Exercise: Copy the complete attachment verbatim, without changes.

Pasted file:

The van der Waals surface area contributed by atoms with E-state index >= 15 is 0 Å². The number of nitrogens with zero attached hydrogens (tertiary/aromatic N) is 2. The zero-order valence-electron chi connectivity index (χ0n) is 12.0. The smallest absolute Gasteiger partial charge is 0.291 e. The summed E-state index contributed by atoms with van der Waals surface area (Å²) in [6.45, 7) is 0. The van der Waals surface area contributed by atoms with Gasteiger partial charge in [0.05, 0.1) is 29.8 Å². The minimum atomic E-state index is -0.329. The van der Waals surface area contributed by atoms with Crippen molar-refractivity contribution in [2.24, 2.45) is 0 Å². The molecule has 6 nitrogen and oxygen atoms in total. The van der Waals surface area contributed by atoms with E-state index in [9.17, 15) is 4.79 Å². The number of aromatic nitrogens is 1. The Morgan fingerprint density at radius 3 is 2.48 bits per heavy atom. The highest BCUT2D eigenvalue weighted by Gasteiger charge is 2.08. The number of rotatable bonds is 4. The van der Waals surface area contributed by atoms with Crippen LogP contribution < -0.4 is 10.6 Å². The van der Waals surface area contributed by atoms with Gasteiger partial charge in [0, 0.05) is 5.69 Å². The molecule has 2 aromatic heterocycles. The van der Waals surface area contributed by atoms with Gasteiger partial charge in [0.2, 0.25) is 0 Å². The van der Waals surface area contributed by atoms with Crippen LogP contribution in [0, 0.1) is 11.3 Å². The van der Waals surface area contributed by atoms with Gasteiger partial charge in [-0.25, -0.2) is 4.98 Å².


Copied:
The van der Waals surface area contributed by atoms with E-state index >= 15 is 0 Å². The number of nitrogens with zero attached hydrogens (tertiary/aromatic N) is 2. The zero-order valence-electron chi connectivity index (χ0n) is 12.0. The smallest absolute Gasteiger partial charge is 0.291 e. The summed E-state index contributed by atoms with van der Waals surface area (Å²) in [6.45, 7) is 0. The van der Waals surface area contributed by atoms with Gasteiger partial charge in [0.05, 0.1) is 29.8 Å². The minimum atomic E-state index is -0.329. The van der Waals surface area contributed by atoms with Crippen molar-refractivity contribution in [2.24, 2.45) is 0 Å². The molecule has 6 nitrogen and oxygen atoms in total. The van der Waals surface area contributed by atoms with E-state index in [9.17, 15) is 4.79 Å². The number of aromatic nitrogens is 1. The Morgan fingerprint density at radius 3 is 2.48 bits per heavy atom. The highest BCUT2D eigenvalue weighted by Gasteiger charge is 2.08. The number of rotatable bonds is 4. The van der Waals surface area contributed by atoms with Crippen LogP contribution < -0.4 is 10.6 Å². The van der Waals surface area contributed by atoms with Gasteiger partial charge in [0, 0.05) is 5.69 Å². The molecule has 2 aromatic heterocycles. The van der Waals surface area contributed by atoms with Gasteiger partial charge in [0.2, 0.25) is 0 Å². The van der Waals surface area contributed by atoms with Crippen LogP contribution in [0, 0.1) is 11.3 Å². The van der Waals surface area contributed by atoms with Gasteiger partial charge in [-0.25, -0.2) is 4.98 Å².